The metal tag on the side indicates that this was "MFG BY HONEYWELL FOR NAA /S & ID". (This was the Space and Information Systems Division of North American Aviation.) The manufacturer part number is shown as "DJG204E3" and the manufacture date as "Jul 23, 1964". Printed on the same side is the text: "Caution For Training Use Only". A handwritten pencil note reads: "Pitch Out – 6-22-69? LQS". Two red inspector stamps and the number "C29-2A52" are present.”

Built in 1964, the Apollo 1 astronauts may have trained with this FDAI before the tragic pad fire.

Update: just learned that the Space1 fellow below was the consigner of this artifact. "about that FDAI: Based on its markings, it must have been used in training. I had acquired it from an auction of Charlie Bell’s estate on April 29, 2000. (Charlie Bell was a NASA engineer at KSC.) Charlie Bell had lots of varied items, literally acres of test equipment, tools, ground support equipment, launch vehicle components (including a damaged Atlas missile on its carrier, several H-1 and J-2 engines), and many mostly unsorted Apollo artifacts, including some flown items. He got all of his stuff from NASA sales."

Skylab 4 Crew Training at KSC
Nasa Test Pilot

Image by NASA: 2Explore
S73-34094 (6 Aug. 1973) — The Skylab 4 crewmen, fully suited, are seated inside their Command Module, which has been undergoing high altitude chamber test runs at the Kennedy Space Center (KSC) after being considered as a possible rescue vehicle, if needed, for the Skylab 3 crewmen. Facing the camera is scientist-astronaut Edward G. Gibson, science pilot. Astronauts Gerald P. Carr, right, commander, and William R. Pogue, pilot, are also pictured. Photo credit: NASA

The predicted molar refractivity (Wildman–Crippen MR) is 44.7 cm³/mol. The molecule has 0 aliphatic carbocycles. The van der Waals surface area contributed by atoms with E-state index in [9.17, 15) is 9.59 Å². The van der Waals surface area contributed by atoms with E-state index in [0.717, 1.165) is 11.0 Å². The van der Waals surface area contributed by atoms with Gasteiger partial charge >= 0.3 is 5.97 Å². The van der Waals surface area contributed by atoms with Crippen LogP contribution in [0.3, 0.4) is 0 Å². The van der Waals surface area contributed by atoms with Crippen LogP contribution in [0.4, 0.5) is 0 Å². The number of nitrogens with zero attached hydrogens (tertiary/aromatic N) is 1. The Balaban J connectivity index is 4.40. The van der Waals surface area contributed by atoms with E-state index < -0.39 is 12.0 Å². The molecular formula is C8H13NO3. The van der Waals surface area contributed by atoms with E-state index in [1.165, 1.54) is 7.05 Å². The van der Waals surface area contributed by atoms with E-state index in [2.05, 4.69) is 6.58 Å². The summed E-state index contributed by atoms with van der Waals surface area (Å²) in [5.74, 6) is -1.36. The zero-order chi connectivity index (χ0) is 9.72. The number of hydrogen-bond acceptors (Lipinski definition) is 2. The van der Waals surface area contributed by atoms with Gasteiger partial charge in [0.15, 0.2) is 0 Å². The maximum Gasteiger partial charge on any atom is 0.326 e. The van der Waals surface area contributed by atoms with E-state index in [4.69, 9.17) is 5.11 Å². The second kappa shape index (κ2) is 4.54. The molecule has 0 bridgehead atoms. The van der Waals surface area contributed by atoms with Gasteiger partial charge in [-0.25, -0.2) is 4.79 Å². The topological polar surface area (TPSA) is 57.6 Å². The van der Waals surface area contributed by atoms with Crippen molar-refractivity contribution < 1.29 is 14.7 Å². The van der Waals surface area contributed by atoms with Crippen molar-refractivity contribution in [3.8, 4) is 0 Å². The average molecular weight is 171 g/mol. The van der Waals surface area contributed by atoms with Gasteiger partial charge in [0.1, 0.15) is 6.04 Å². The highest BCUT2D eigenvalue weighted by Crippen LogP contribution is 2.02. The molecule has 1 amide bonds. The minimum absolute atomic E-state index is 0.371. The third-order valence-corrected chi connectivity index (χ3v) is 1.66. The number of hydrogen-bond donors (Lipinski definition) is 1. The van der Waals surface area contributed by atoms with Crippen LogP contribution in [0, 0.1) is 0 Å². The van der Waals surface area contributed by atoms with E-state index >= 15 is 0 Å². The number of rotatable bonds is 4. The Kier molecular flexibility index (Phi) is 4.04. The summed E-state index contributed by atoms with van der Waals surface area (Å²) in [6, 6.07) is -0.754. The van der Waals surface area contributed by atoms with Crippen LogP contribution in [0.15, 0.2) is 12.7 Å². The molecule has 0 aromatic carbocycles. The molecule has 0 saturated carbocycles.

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glamorous glennis close

glamorous glennis close
Nasa Test Pilot

Image by zen
Back in October 14, 1947, flying this Bell XS-1 #1, Capt. Charles ‘Chuck’ Yeager, USAF, became the first pilot to fly faster than sound. Later designated as the X-l, it reached Mach 1.06, 700 mph, at an altitude of 43,000 feet, over the Mojave Desert near Muroc Dry Lake, California. The flight demonstrated that aircraft could be designed to fly faster than sound, and the human concept of a ‘sound barrier" fell apart despite many who believed it couldn’t be surpassed.

The XS-1 #1, serial 46-062, named Glamorous Glennis by Captain Yeager in honor of his wife now resides at the National Air and Space Museum. The XS-1 #2 (46-063) was flight-tested by NACA (rebranded NASA) and later was modified as the X-1[ Mach 24" research airplane.

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Steven F. Udvar-Hazy Center: Space exhibit panorama (misc)

Steven F. Udvar-Hazy Center: Space exhibit panorama (misc)
Nasa Test Pilot

Image by Chris Devers
Uploaded by Eye-Fi.

Capital Airlines Lockheed Constellation
Nasa Test Pilot

Image by james_gordon_losangeles